The proven strategy for virus suppression relies on contact tracing through communities. The bulk of testing is initially aimed at symptomatic individuals in health care settings and likely hot spots, with additional testing in “critical contexts” like nursing homes, prisons and meatpacking plants susceptible to disease spread. All contacts of any positive case are traced until the chain of transmission yields zero positives. In a successful suppression surge, contact tracing turns up the vast majority of positive cases.

The U.S. strategy should start by breaking states down into colored zones, representing levels of outbreak: green is the safest, followed by yellow, orange and red. The counterintuitive trick is to focus on lower-incidence yellow and orange zones before higher-incidence red zones, because lower-incidence zones require less testing and tracing to stop community spread and can stay open with safety precautions during a surge.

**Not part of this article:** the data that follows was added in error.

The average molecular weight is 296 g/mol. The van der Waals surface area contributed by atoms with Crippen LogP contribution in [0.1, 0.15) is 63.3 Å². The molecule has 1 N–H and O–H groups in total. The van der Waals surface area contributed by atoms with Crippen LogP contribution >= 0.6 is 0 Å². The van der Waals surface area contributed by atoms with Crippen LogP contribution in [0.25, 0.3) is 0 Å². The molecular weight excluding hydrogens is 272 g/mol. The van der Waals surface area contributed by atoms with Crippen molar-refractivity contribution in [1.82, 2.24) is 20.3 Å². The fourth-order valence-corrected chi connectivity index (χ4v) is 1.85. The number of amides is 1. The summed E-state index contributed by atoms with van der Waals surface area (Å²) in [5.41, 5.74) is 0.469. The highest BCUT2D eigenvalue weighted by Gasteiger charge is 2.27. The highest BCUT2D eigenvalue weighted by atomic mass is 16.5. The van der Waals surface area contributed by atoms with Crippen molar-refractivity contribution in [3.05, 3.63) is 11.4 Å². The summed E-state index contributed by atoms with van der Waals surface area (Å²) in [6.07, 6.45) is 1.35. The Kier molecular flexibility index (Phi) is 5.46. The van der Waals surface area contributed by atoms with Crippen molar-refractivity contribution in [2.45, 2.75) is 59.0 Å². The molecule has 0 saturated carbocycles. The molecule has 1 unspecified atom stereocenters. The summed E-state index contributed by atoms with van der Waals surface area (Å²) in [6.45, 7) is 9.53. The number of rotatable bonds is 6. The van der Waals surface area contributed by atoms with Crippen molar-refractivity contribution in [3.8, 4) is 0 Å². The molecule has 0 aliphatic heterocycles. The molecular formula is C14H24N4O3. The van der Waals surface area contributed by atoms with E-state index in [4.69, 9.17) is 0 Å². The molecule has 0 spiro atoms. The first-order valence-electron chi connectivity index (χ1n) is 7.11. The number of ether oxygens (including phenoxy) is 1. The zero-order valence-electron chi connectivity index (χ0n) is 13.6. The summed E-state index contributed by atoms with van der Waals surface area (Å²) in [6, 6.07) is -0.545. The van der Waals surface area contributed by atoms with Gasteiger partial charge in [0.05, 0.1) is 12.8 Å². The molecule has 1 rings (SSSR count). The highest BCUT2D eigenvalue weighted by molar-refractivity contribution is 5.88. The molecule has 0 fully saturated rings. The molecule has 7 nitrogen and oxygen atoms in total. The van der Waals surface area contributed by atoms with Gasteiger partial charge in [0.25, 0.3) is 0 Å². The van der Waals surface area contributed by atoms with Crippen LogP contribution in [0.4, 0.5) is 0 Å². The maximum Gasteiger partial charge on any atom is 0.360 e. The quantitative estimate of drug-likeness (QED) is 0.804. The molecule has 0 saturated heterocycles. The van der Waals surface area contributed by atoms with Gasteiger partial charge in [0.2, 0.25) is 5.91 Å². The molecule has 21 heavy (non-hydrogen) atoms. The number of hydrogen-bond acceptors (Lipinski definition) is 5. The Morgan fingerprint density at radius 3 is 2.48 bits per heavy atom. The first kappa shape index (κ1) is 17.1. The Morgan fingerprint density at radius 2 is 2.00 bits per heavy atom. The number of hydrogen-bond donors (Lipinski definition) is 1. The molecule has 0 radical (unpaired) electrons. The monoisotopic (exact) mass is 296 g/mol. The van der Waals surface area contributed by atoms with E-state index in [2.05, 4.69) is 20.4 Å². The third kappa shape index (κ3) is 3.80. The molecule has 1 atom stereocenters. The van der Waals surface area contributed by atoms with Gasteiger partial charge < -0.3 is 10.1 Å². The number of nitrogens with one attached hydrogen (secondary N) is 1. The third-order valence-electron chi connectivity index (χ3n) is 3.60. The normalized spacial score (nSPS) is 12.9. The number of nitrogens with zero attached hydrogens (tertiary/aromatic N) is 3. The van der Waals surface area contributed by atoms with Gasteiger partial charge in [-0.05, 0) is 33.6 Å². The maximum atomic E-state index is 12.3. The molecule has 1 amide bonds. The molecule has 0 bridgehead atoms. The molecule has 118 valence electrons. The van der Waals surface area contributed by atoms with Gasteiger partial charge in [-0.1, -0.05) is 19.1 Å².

Within a state, just a few months of surging testing and tracing can result in green zones — which means less than one new daily case for every 100,000 people. Once a zone falls into the green, people no longer have to fear outbreaks at school, church or work. To stay green, states maintain a minimum level of testing and tracing to identify and quash new infections before they spread.